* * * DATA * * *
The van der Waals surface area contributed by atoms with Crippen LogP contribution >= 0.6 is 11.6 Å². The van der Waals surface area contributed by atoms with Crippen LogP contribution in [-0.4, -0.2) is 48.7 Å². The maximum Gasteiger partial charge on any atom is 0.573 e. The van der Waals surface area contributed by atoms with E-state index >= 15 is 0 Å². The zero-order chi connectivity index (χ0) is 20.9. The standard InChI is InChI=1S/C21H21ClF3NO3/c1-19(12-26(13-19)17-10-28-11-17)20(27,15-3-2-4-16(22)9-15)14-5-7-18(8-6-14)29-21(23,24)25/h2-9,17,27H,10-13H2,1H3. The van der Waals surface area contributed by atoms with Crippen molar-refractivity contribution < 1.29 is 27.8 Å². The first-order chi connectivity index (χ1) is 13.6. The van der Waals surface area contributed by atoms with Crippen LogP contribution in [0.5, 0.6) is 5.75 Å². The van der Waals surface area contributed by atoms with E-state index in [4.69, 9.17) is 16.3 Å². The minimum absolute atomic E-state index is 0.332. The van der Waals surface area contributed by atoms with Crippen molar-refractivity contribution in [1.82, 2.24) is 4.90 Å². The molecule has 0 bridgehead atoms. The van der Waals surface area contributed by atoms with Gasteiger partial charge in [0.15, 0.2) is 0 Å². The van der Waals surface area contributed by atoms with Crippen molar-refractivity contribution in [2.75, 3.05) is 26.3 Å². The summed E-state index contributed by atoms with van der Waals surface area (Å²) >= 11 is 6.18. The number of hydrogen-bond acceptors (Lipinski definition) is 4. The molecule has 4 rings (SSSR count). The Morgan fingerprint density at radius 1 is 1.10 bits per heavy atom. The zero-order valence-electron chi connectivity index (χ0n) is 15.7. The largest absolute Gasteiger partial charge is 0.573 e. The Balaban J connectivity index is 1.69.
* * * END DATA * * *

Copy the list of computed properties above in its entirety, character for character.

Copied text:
The van der Waals surface area contributed by atoms with Crippen LogP contribution >= 0.6 is 11.6 Å². The van der Waals surface area contributed by atoms with Crippen LogP contribution in [-0.4, -0.2) is 48.7 Å². The maximum Gasteiger partial charge on any atom is 0.573 e. The van der Waals surface area contributed by atoms with E-state index >= 15 is 0 Å². The zero-order chi connectivity index (χ0) is 20.9. The standard InChI is InChI=1S/C21H21ClF3NO3/c1-19(12-26(13-19)17-10-28-11-17)20(27,15-3-2-4-16(22)9-15)14-5-7-18(8-6-14)29-21(23,24)25/h2-9,17,27H,10-13H2,1H3. The van der Waals surface area contributed by atoms with Crippen molar-refractivity contribution < 1.29 is 27.8 Å². The first-order chi connectivity index (χ1) is 13.6. The van der Waals surface area contributed by atoms with Crippen LogP contribution in [0.5, 0.6) is 5.75 Å². The van der Waals surface area contributed by atoms with E-state index in [4.69, 9.17) is 16.3 Å². The minimum absolute atomic E-state index is 0.332. The van der Waals surface area contributed by atoms with Crippen molar-refractivity contribution in [1.82, 2.24) is 4.90 Å². The molecule has 0 bridgehead atoms. The van der Waals surface area contributed by atoms with Gasteiger partial charge in [0.15, 0.2) is 0 Å². The van der Waals surface area contributed by atoms with Crippen molar-refractivity contribution in [2.75, 3.05) is 26.3 Å². The summed E-state index contributed by atoms with van der Waals surface area (Å²) >= 11 is 6.18. The number of hydrogen-bond acceptors (Lipinski definition) is 4. The molecule has 4 rings (SSSR count). The Morgan fingerprint density at radius 1 is 1.10 bits per heavy atom. The zero-order valence-electron chi connectivity index (χ0n) is 15.7. The largest absolute Gasteiger partial charge is 0.573 e. The Balaban J connectivity index is 1.69.